Chatbots – the hype or the assistance which will only emerge in the future?
The huge hype about chatbots is over. And that is a good sign for the success of the technology: It is increasingly used in customer service and is revolutionizing the customer experience there. Compared to apps, websites, or traditional call centers, conversational AI is proving to be more and more beneficial for both customers and companies - and is thus approaching the mainstream. But what will happen in the coming years?
The market research company Gartner estimates that by 2020 around 85% of customer contacts will be done without human contact, i.e. with self-learning chatbots.
For this vision to become reality, the developers of chatbots now have to overcome a critical point: Many technological innovations fail precisely at this point, where the aim is to transfer technology from an innovation-driven niche into the mainstream.
Fired by previous successes, chatbot makers are pushing the technology forward more than ever.
Conversational AI is becoming more and more popular in customer service: On the customer side, technology has the potential to continuously improve service. For the company, on the other hand, it reduces the costs that are expended for processing customer concerns. Chatbots, therefore, offer considerable advantages over websites, apps, and traditional call centers, which companies can adopt using various approaches.
For small companies, the improved service through the use of Conversational AI and the associated increased user loyalty play a decisive role: for example, they can raise the conversion rate.
For large companies, the implementation of chatbots in customer service, on the other hand, promises considerable cost minimization.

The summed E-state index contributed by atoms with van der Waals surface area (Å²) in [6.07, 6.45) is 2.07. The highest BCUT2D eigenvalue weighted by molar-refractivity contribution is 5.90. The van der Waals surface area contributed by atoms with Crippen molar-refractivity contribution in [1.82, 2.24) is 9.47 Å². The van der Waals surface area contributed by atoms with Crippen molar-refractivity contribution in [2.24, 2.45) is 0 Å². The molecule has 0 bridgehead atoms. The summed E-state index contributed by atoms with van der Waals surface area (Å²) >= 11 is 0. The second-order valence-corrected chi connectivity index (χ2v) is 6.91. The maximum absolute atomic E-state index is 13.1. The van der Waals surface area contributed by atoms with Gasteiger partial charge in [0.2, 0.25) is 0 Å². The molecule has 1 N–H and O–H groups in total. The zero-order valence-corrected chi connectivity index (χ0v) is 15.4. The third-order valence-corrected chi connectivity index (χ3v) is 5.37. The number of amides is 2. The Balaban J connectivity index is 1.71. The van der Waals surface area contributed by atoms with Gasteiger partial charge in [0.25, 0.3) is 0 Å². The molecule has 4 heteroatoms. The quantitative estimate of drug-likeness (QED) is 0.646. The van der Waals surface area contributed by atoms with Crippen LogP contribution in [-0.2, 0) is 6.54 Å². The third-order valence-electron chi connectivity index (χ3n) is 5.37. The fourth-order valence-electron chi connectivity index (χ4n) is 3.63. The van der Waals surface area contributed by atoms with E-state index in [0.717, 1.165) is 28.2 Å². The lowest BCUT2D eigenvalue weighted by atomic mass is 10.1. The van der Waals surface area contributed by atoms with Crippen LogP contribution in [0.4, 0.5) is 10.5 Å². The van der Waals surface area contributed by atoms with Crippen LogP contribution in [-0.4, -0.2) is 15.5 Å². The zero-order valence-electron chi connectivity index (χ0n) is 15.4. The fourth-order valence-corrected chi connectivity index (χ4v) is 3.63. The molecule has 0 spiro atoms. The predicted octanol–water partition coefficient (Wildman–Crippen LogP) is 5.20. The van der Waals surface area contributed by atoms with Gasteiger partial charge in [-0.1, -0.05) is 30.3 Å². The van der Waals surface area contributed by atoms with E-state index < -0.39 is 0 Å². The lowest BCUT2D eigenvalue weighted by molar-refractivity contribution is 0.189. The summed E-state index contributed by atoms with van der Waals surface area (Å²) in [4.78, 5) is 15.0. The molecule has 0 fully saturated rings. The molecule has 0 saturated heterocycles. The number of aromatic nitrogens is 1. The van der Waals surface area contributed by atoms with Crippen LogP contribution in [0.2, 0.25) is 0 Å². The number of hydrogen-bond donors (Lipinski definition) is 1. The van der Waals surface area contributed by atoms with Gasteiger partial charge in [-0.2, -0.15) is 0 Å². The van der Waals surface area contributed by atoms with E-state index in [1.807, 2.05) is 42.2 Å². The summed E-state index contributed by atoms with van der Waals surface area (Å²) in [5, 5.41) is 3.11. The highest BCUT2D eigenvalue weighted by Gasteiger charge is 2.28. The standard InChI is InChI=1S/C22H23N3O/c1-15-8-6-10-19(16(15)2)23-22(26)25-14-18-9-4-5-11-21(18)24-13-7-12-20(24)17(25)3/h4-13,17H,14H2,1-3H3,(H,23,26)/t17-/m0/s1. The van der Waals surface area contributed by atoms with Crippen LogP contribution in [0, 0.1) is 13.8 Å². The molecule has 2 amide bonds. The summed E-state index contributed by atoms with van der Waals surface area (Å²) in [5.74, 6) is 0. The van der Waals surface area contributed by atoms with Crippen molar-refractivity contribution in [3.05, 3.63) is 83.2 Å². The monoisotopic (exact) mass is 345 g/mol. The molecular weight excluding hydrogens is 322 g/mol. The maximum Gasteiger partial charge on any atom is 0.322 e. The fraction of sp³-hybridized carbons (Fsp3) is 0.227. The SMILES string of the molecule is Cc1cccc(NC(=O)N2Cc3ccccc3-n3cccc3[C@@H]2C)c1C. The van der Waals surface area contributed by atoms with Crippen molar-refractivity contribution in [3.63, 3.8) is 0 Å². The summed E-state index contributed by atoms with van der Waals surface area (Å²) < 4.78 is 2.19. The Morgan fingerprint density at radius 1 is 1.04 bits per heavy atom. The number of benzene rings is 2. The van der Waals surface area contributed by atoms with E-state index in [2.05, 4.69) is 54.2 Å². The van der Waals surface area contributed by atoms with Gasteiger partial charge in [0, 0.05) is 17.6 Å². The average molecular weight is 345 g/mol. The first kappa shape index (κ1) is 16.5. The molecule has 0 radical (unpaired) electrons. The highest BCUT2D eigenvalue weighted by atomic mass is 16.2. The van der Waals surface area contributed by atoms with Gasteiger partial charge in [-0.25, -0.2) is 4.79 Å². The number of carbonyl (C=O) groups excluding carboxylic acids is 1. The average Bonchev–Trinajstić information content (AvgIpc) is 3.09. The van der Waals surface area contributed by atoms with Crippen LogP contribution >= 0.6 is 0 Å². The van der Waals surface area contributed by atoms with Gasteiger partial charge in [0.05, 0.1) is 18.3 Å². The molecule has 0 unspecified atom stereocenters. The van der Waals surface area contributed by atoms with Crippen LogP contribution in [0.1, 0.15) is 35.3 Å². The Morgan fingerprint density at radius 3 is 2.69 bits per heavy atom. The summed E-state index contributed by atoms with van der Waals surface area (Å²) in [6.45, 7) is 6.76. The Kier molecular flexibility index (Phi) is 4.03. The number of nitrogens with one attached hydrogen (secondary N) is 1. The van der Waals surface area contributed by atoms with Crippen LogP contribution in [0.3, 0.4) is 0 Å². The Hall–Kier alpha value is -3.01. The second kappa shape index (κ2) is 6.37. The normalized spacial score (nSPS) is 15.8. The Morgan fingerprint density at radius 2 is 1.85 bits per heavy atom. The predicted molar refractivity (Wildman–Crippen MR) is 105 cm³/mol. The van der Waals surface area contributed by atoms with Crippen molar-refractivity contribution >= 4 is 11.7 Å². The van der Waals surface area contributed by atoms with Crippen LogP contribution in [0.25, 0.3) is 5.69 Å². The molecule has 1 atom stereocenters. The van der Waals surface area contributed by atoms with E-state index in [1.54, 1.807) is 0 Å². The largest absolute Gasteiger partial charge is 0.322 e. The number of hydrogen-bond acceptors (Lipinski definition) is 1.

Chatbots also offer great potential in the direct-to-consumer sector –users benefit from enormously increased speed. Processing a wide variety of issues takes an average of three to eight seconds.
Chatbots serve as an interface between information, people, and machines. To do this, they can be integrated into various infrastructures, including today's social networks such as Facebook or Twitter and mobile apps. Specialized bots take on, for example, the administration of appointments, carry out navigation tasks, personalize online research and online shopping, organize the ordering of an Uber taxi, or fulfill various business functions. Virtual assistants such as Siri, Alexa & Co., on the other hand, are intended to fulfill the widest possible range of tasks and potentially serve all of their users' needs.
Although chatbots still have great development potential in terms of technology, numerous technology groups - including Apple, Google, Amazon, and Facebook - now consider their development to be an important strategic business area. Many applications that have been taken over by apps will likely be executed by chatbots in the foreseeable future.